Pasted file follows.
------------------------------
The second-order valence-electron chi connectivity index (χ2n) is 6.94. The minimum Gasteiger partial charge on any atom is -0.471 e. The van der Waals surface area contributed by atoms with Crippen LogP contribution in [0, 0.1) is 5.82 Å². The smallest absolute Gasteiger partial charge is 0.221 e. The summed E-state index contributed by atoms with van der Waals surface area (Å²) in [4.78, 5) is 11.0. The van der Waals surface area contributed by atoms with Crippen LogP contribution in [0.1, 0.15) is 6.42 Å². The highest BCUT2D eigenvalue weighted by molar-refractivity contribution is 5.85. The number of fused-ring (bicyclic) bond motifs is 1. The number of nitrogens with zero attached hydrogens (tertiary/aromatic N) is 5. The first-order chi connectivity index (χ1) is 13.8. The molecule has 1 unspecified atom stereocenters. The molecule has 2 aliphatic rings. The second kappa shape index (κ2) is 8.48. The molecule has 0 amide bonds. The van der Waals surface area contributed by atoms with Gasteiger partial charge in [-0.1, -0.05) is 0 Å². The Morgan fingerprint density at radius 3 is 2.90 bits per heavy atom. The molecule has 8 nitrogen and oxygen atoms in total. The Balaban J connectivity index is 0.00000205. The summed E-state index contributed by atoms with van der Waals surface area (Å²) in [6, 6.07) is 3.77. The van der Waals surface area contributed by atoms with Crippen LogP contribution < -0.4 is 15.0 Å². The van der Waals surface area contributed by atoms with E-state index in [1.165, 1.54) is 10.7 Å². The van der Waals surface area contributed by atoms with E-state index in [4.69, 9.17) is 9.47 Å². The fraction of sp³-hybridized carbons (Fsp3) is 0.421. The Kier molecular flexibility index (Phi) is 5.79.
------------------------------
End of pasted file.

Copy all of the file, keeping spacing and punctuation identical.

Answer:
The second-order valence-electron chi connectivity index (χ2n) is 6.94. The minimum Gasteiger partial charge on any atom is -0.471 e. The van der Waals surface area contributed by atoms with Crippen LogP contribution in [0, 0.1) is 5.82 Å². The smallest absolute Gasteiger partial charge is 0.221 e. The summed E-state index contributed by atoms with van der Waals surface area (Å²) in [4.78, 5) is 11.0. The van der Waals surface area contributed by atoms with Crippen LogP contribution in [0.1, 0.15) is 6.42 Å². The highest BCUT2D eigenvalue weighted by molar-refractivity contribution is 5.85. The number of fused-ring (bicyclic) bond motifs is 1. The number of nitrogens with zero attached hydrogens (tertiary/aromatic N) is 5. The first-order chi connectivity index (χ1) is 13.8. The molecule has 1 unspecified atom stereocenters. The molecule has 2 aliphatic rings. The second kappa shape index (κ2) is 8.48. The molecule has 0 amide bonds. The van der Waals surface area contributed by atoms with Gasteiger partial charge in [-0.1, -0.05) is 0 Å². The Morgan fingerprint density at radius 3 is 2.90 bits per heavy atom. The molecule has 8 nitrogen and oxygen atoms in total. The Balaban J connectivity index is 0.00000205. The summed E-state index contributed by atoms with van der Waals surface area (Å²) in [6, 6.07) is 3.77. The van der Waals surface area contributed by atoms with Crippen LogP contribution < -0.4 is 15.0 Å². The van der Waals surface area contributed by atoms with E-state index in [1.165, 1.54) is 10.7 Å². The van der Waals surface area contributed by atoms with E-state index in [4.69, 9.17) is 9.47 Å². The fraction of sp³-hybridized carbons (Fsp3) is 0.421. The Kier molecular flexibility index (Phi) is 5.79.